Both are approved by the FDA but which is better? Each has its own benefits and advantages. Each has its own potential liabilities and disadvantages. Neither is perfect. But both have their good points. After a physical examination, a detailed consultation and a thorough review of all the various pro’s and con’s with your plastic surgeon, an informed choice can be made. But there really is no wrong answer or better implant – the implant that represents the best overall choice for you is the right one. Let’s take a look at some of the key points you should be considering in your decision making process.
The saline (physiological salt water) which is used to fill saline breast implants comes directly from an IV saline bag. Instead of going into your circulatory system though an IV, the saline goes through the sterile tubing right into the implant. No one is doing research on the safety of sterile IV saline; millions of people receive IV saline every day all over the world. If it is safe enough to go directly into your veins, does it stand to reason that it would be just as safe to fill a breast implant with? This is an absolutely 100% safe fluid which is completely identical to one’s natural body fluid. The silicone gel inside silicone implants has been studied exhaustively. The FDA concluded that approval as a safe and effective device was warranted, granting such status in 2006. But studies are still ongoing and further long term evaluation and research mandated by the FDA is still pending. So silicone safety information is not quite the “slam dunk” it is for saline. Please see our associated article, “Are Silicone Implants Safe?” for more information on this subject.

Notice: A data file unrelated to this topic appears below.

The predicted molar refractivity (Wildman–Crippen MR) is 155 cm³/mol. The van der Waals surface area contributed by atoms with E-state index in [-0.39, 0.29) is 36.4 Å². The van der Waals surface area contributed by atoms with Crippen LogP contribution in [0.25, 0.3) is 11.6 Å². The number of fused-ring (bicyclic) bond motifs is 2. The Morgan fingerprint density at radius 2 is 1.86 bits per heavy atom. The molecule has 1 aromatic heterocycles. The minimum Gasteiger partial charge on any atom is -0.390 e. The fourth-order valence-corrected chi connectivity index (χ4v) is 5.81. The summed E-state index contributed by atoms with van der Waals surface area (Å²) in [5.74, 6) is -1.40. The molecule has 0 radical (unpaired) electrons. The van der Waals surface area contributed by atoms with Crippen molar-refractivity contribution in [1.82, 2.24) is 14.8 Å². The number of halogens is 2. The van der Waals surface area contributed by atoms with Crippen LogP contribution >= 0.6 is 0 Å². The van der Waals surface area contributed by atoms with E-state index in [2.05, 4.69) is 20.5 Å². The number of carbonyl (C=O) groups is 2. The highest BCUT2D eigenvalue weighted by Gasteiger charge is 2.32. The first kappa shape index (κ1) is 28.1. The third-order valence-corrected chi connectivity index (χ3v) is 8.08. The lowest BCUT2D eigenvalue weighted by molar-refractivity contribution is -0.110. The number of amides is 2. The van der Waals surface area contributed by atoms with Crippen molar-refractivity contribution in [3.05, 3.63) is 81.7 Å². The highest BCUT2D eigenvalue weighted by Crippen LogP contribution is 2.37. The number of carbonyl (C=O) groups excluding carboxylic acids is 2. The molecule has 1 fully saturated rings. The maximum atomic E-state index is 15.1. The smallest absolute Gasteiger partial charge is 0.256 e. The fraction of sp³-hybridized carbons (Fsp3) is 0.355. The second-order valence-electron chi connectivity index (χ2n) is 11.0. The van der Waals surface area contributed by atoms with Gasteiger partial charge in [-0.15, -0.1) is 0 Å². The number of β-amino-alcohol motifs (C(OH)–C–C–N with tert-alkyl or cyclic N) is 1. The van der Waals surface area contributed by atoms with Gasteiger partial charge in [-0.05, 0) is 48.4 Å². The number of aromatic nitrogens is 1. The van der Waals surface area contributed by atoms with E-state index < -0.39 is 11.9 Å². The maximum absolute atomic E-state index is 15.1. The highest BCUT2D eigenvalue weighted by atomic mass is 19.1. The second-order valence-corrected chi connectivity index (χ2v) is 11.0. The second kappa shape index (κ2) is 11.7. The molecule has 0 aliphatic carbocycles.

2. FDA Minimum Age Requirement
As per FDA stipulations, patients must be age 22 or older to receive silicone gel implants. There is no age stipulation for saline implants.
When ordered for you and your procedure by your plastic surgeon’s office, silicone implants are roughly double the cost of saline implants.
Rippling is a phenomenon which occurs very commonly with saline implants but is extremely uncommon with silicone implants. Rippling is characterized by small longitudinal ridges, like the ripples on a pond, that might be felt along the bottom or the outer side of the breast where the tissues are usually their thinnest. In extreme cases, the ripples may even be visible. However, most of the time when rippling does occur it is of a very minimal nature. Patients with very low body fat, a petite body frame, thin skin and/or stretch marks on the breasts, and minimal breast tissue are at higher risk for significant rippling. But rippling can occur in anyone. Choosing a silicone implant lowers this risk substantially.
5. Adjustability for Asymmetry
For patients looking for better symmetry because of any degree of size difference between the sides, the fine tuning adjustability that can be best realized only with saline implants is an important asset. Silicone implants are not adjustable.
6. Incision Size and Placement
The inframammary (under the breast) crease incision is the most commonly used and preferred incision by most plastic surgeons. The natural shadow and crease under the breast tends to additionally hide the typically thin, hard to see final scar quite well. This incision can be utilized for either type of implant. The incision size is typically about one inch or less for saline implants, which are inserted empty, then filled and adjusted once properly situated inside the pocket which was created for them. The incision must be made bigger (about two inches) to allow the insertion of the pre-filled, fixed total volume of the silicone implant.
7. Leak/Rupture Rates
Saline implants have a ~ 1% – 2% per year leak rate; silicone implants have somewhat lower rate with a less than a 1% per year leak rate. The risk for leak/rupture with both types of implants generally increases with the age of the implant. Leak/rupture rates are also higher for implants used in revision or reconstruction procedures.
8. Rupture/Leak Detectability